Lincoln Electric WelderAs gearheads, we spend our fair share of time contemplating the important things: Ford vs. Chevy, carb’ed vs. fuel injected, skulls vs. flames. But if you’re shopping for a welder, there’s one brainteaser that trumps them all: MIG or TIG?

Whether you’re restoring a classic or prepping your car for the track, chances are good that you’ll need a welder along the way. But before you start stitching together body panels, fabricating custom brackets, or installing a one-off roll cage, you’ll need to pick a welder that’s right for you. Luckily, choosing the right welder is as simple as knowing what materials you’ll be working with and how much welding experience you have.

MIG (metal inert gas) welders are a good choice for beginners. They work by feeding a consumable wire electrode and a shielding gas—most commonly argon—through the welding gun and onto the surface to be welded. The wire acts as a filler metal and the gas protects the fresh weld from contamination as it cools.

MIG welders are capable of making strong, clean welds in a single pass but run the risk of creating spatter that’ll require some cleanup after you’re finished. Think of it as a hot glue gun for metal.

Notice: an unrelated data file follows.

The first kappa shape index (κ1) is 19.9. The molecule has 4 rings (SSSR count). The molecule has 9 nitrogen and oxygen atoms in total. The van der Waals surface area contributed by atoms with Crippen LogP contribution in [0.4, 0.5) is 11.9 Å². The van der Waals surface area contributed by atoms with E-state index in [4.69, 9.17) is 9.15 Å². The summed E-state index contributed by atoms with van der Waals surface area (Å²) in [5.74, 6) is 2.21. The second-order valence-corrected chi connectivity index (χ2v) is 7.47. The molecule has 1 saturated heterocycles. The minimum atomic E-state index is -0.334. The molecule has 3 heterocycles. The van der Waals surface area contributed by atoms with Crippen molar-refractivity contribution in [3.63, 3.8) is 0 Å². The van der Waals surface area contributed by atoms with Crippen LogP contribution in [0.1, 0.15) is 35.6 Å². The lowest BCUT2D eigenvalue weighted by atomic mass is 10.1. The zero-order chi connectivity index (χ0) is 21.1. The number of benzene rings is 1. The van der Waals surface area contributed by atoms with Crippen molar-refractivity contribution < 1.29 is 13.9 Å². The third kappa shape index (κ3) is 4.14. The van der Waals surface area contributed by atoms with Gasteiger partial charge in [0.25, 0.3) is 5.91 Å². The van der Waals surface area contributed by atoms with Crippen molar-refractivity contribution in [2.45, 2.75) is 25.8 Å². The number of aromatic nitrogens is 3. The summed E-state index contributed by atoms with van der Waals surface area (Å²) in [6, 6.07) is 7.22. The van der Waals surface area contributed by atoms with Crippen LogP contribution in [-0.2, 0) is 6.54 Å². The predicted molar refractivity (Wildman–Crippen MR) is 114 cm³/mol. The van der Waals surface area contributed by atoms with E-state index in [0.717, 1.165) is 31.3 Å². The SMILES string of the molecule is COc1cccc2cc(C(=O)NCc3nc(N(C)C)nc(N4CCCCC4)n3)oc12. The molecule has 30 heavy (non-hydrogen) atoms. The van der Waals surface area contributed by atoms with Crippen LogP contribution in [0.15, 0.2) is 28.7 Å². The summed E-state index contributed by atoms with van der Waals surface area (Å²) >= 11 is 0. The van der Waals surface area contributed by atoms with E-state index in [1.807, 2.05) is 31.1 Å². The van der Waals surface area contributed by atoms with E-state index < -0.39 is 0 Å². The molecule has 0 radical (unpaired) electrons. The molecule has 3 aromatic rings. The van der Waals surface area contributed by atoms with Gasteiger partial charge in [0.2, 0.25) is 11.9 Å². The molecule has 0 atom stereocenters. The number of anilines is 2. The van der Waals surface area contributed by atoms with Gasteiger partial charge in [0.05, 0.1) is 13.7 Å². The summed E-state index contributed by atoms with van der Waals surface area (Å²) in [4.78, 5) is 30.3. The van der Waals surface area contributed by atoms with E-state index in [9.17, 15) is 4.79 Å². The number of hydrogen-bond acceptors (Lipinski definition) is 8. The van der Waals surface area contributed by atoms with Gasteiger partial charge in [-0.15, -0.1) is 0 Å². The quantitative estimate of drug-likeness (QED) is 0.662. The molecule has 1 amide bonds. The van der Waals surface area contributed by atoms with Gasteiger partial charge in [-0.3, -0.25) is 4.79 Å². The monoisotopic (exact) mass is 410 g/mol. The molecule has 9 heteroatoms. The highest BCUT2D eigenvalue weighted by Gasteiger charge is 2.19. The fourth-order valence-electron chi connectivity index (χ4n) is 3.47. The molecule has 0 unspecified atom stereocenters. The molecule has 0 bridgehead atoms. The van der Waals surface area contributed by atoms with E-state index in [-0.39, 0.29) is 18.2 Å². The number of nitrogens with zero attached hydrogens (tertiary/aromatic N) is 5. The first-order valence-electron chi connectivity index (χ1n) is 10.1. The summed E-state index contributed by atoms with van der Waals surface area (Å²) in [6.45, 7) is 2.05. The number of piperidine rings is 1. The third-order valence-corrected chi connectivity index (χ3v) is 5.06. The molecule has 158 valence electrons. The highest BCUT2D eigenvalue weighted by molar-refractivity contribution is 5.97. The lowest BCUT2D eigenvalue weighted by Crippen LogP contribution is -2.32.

A portable 115V MIG welder can operate off of household current and can handle most metals up to 1/8-inch thick. For metals up to 5/8-inch thick, a 230V welder is the best choice. Due to temperature constraints, cast iron and aluminum should not be welded with a MIG welder.

TIG (tungsten inert gas) welders can produce a precise weld on any metal, although they’re generally slower and require more experience than a MIG welder. They heat the welding surface with an electric arc produced by a tungsten electrode. Unlike a MIG welder, they don’t require a filler metal, although it can be added by hand if needed. This produces a high-quality weld, free of spatter and smoke.

TIG welding offers an extremely hot, yet precise spark making it ideal for welding magnesium, aluminum, and stainless steel, as well as very thin materials. Just like a MIG welder, the TIG welding gun emits a shielding gas to keep the fresh weld clean.

And remember, whichever welder you choose, always be sure to use the proper safety precautions and equipment, including a helmet, gloves, apron, and blanket.